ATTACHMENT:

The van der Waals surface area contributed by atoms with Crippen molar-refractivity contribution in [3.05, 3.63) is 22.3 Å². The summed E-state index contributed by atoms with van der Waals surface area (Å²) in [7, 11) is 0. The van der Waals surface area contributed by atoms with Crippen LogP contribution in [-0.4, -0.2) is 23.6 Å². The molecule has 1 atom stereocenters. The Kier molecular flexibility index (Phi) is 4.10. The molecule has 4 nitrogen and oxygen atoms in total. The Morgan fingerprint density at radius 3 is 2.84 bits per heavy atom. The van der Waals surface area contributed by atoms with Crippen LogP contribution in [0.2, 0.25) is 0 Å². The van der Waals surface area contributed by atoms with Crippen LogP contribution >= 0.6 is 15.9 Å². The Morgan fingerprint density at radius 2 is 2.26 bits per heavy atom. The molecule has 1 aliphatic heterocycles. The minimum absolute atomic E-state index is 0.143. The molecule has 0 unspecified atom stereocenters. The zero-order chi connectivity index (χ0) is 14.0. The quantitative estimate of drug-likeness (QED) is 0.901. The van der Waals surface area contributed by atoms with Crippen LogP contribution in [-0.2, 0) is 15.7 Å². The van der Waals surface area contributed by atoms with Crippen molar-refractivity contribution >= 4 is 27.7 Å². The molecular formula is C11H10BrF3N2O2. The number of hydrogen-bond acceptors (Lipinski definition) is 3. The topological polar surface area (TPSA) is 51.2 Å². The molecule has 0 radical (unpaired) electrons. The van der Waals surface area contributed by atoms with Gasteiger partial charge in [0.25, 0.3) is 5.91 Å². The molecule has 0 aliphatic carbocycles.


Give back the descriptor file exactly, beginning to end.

The van der Waals surface area contributed by atoms with Crippen molar-refractivity contribution in [3.05, 3.63) is 22.3 Å². The summed E-state index contributed by atoms with van der Waals surface area (Å²) in [7, 11) is 0. The van der Waals surface area contributed by atoms with Crippen LogP contribution in [-0.4, -0.2) is 23.6 Å². The molecule has 1 atom stereocenters. The Kier molecular flexibility index (Phi) is 4.10. The molecule has 4 nitrogen and oxygen atoms in total. The Morgan fingerprint density at radius 3 is 2.84 bits per heavy atom. The van der Waals surface area contributed by atoms with Crippen LogP contribution in [0.2, 0.25) is 0 Å². The van der Waals surface area contributed by atoms with Crippen LogP contribution >= 0.6 is 15.9 Å². The Morgan fingerprint density at radius 2 is 2.26 bits per heavy atom. The molecule has 1 aliphatic heterocycles. The minimum absolute atomic E-state index is 0.143. The molecule has 0 unspecified atom stereocenters. The zero-order chi connectivity index (χ0) is 14.0. The quantitative estimate of drug-likeness (QED) is 0.901. The van der Waals surface area contributed by atoms with Crippen LogP contribution in [-0.2, 0) is 15.7 Å². The van der Waals surface area contributed by atoms with Crippen molar-refractivity contribution >= 4 is 27.7 Å². The molecular formula is C11H10BrF3N2O2. The number of hydrogen-bond acceptors (Lipinski definition) is 3. The topological polar surface area (TPSA) is 51.2 Å². The molecule has 0 radical (unpaired) electrons. The van der Waals surface area contributed by atoms with Gasteiger partial charge in [0.25, 0.3) is 5.91 Å². The molecule has 0 aliphatic carbocycles.